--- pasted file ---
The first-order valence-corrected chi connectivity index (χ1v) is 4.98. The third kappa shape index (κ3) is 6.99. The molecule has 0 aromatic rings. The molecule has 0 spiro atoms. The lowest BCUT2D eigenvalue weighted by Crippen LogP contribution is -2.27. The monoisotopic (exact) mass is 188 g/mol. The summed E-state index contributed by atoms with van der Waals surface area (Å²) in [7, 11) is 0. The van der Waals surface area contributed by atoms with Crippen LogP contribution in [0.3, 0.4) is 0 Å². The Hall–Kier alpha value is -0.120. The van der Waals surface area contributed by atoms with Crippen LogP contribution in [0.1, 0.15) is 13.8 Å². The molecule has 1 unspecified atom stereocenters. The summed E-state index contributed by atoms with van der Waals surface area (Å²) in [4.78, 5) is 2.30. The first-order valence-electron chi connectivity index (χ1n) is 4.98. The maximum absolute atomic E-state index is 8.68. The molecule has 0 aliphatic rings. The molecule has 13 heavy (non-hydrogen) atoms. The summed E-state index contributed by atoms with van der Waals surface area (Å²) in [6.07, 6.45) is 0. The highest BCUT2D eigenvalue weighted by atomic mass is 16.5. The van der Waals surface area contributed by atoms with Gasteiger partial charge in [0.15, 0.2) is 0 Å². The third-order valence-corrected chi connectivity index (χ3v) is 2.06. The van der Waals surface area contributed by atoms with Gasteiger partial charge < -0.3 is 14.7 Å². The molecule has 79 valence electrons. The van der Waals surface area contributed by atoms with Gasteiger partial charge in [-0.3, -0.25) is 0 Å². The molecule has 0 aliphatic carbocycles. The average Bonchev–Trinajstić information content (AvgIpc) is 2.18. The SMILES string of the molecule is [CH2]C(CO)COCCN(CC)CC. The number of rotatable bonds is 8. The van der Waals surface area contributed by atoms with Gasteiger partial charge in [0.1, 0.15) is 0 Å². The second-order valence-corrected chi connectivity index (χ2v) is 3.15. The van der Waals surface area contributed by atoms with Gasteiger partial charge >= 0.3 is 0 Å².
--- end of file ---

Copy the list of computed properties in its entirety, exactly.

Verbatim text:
The first-order valence-corrected chi connectivity index (χ1v) is 4.98. The third kappa shape index (κ3) is 6.99. The molecule has 0 aromatic rings. The molecule has 0 spiro atoms. The lowest BCUT2D eigenvalue weighted by Crippen LogP contribution is -2.27. The monoisotopic (exact) mass is 188 g/mol. The summed E-state index contributed by atoms with van der Waals surface area (Å²) in [7, 11) is 0. The van der Waals surface area contributed by atoms with Crippen LogP contribution in [0.3, 0.4) is 0 Å². The Hall–Kier alpha value is -0.120. The van der Waals surface area contributed by atoms with Crippen LogP contribution in [0.1, 0.15) is 13.8 Å². The molecule has 1 unspecified atom stereocenters. The summed E-state index contributed by atoms with van der Waals surface area (Å²) in [4.78, 5) is 2.30. The first-order valence-electron chi connectivity index (χ1n) is 4.98. The maximum absolute atomic E-state index is 8.68. The molecule has 0 aliphatic rings. The molecule has 13 heavy (non-hydrogen) atoms. The summed E-state index contributed by atoms with van der Waals surface area (Å²) in [6.07, 6.45) is 0. The highest BCUT2D eigenvalue weighted by atomic mass is 16.5. The van der Waals surface area contributed by atoms with Gasteiger partial charge in [0.15, 0.2) is 0 Å². The third-order valence-corrected chi connectivity index (χ3v) is 2.06. The van der Waals surface area contributed by atoms with Gasteiger partial charge < -0.3 is 14.7 Å². The molecule has 79 valence electrons. The van der Waals surface area contributed by atoms with Gasteiger partial charge in [-0.3, -0.25) is 0 Å². The molecule has 0 aliphatic carbocycles. The average Bonchev–Trinajstić information content (AvgIpc) is 2.18. The SMILES string of the molecule is [CH2]C(CO)COCCN(CC)CC. The number of rotatable bonds is 8. The van der Waals surface area contributed by atoms with Gasteiger partial charge in [0.1, 0.15) is 0 Å². The second-order valence-corrected chi connectivity index (χ2v) is 3.15. The van der Waals surface area contributed by atoms with Gasteiger partial charge >= 0.3 is 0 Å².